The largest ever three-dimensional map of massive galaxies and distant black holes has been published by the Sloan Digital Sky Survey III, or SDSS-III, with help from the University of Arizona. It will bring astronomers closer to explaining the mysterious dark matter and dark energy believed to make up 96 percent of the universe.
Early last year, the SDSS-III released the largest ever image of the sky. With the new release of data, SDSS-III has begun to expand this image into a full three-dimensional map. Data Release 9, or DR9, posted online last week, makes available the first one-third of the galaxy map that this six-year project will create.
Galaxies are concentrated into clusters and filaments with voids in between. The SDSS-III is exploring this structure to determine the nature of dark energy and the distribution of dark matter in the universe.
"What really makes me proud of this survey is our commitment to creating a legacy for the future," said Michael Blanton, a professor at New York University who led the team that prepared DR9. "Our goal is to create a map of the universe that will be used long after we are done by future generations of astronomers, physicists and the general public."
Data Release 9 is the latest in a series of data releases stretching back to 2001. This release includes new data from the ongoing SDSS-III Baryon Oscillation Spectroscopic Survey
, which eventually will measure the positions of 1.5 million massive galaxies over the past 6 billion years of cosmic time, as well as 160,000 quasars – giant black holes actively feeding on stars and gas – from as long ago as 12 billion years in the past.
"A unique feature of this data release is the publication of the position and distance of more than 80,000 quasars between 10 and 12 billion light years away," said Xiaohui Fan
, a professor of astronomy at the UA Steward Observatory
who was involved in the mapping effort. "This allows us to map the universe when it was only about one-quarter of its current age and probe the cosmic evolution of dark energy and dark matter across cosmic time."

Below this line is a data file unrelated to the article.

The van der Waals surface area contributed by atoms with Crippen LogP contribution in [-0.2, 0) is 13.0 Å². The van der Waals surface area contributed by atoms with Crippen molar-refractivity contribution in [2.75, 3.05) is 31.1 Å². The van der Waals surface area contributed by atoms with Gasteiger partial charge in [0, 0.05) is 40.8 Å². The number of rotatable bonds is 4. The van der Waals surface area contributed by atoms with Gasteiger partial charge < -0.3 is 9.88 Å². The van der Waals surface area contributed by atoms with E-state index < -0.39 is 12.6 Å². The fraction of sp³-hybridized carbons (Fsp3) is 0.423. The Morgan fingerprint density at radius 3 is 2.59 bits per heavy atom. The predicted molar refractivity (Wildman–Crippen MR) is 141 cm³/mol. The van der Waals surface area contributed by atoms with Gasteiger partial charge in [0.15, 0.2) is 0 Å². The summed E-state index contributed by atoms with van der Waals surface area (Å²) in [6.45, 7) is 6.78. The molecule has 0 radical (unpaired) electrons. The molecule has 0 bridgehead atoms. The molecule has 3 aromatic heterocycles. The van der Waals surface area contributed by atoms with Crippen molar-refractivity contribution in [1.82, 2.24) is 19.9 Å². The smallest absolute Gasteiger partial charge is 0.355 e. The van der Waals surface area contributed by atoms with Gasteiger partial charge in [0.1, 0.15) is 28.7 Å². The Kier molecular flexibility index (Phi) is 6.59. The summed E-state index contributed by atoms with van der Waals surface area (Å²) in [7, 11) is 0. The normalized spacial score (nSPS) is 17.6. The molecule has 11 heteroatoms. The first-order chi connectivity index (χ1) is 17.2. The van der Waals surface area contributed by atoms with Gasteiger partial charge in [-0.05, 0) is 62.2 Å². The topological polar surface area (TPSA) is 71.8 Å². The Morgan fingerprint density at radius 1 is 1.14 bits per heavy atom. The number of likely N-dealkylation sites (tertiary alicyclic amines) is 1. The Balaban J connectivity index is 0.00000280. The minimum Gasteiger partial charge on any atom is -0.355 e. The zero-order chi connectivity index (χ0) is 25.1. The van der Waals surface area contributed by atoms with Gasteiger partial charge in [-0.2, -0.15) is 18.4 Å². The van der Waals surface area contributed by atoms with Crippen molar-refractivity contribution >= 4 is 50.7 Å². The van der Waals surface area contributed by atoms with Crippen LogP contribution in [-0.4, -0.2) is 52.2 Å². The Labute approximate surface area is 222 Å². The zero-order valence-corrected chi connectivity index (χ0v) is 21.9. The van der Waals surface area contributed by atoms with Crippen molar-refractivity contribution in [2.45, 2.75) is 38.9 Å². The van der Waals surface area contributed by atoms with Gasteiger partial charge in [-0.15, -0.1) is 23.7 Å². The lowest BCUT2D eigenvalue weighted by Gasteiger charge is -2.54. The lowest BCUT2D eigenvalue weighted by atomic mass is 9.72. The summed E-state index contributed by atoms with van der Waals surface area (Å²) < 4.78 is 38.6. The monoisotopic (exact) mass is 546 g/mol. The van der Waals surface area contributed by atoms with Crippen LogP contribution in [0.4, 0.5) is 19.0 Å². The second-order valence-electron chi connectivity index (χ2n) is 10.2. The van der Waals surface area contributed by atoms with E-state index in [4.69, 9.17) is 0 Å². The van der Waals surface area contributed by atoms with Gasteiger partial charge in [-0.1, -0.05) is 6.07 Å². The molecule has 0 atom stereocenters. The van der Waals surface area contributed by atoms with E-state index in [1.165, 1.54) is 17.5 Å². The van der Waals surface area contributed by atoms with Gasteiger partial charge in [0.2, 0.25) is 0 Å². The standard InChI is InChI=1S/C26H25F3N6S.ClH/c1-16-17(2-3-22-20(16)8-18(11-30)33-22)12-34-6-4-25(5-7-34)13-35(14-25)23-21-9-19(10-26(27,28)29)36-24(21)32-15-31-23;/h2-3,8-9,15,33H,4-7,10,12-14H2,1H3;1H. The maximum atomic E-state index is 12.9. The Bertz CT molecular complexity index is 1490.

With such a map, scientists can retrace the history of the universe over the last 6 billion years. With that history, they can get better estimates for how much of the universe is made up of dark matter – matter that we can't directly see because it doesn't emit or absorb light – and dark energy, the even more mysterious force that drives the accelerating expansion of the universe.
"Dark matter and dark energy are two of the greatest mysteries of our time," said David Schlegel of Lawrence Berkeley National Laboratory, who led the SDSS-III effort to map these galaxies and quasars. "We're confident this new map will guide us, or someone else, in solving these mysteries."
That map of the universe is the centerpiece of DR9. It includes new spectra from 540,000 galaxies from when the universe was half its present age. A spectrum is a measure of light from a galaxy at different wavelengths; from this information we can measure the distances to those galaxies. This distance information provides the third dimension in the DR9 map, providing a more detailed view of the structure of the universe than has been measured before.
Quasars provide further details to the three dimensional map and another way to measure the distribution of matter in the universe. Quasars are the brightest objects in the distant universe, and their spectra reveal intricate patterns imprinted by the intergalactic gas and underlying dark matter that lies between each quasar and the Earth.
The new data in DR9 not only are helping us understand the distant universe, but also our own cosmic backyard, the Milky Way galaxy. DR9 includes better estimates for the chemical compositions of more than a half-million stars in our own galaxy.
"With these better estimates, we can look back at the history of our galaxy," said Connie Rockosi of the University of California Santa Cruz, who leads the SDSS- III's Milky Way study. "This new information can help us tell the story of how our galaxy formed and how it came to be the Milky Way that we see today."
All these new images and spectra contain the promise of new discoveries about our universe – but the SDSS-III is only in the middle of its six-year survey, and will release three times as much data by the time it's completed in 2014.
"The most fun part of making this data available online is knowing that anyone on the Internet can now access the very same data and search tools that professional astronomers use to make exciting discoveries about our universe," said Ani Thakar of Johns Hopkins University, a key member of the data team who works hard behind the scenes to distribute the terabytes of SDSS-III data to astronomers and the public through these data releases.
All the data are available now on the DR9 website. The new data are being made available to astronomers as well as students, teachers and the public. The SkyServer website includes lesson plans for teachers that use DR9 data to teach astronomy and other topics in science, technology and math. DR9 data will also feature in a new release of the Galaxy Zoo citizen science project, which will allow online volunteers to contribute to cutting-edge astronomy research.
Funding for SDSS-III has been provided by the Alfred P. Sloan Foundation, the Participating Institutions, the National Science Foundation and the U.S. Department of Energy’s Office of Science.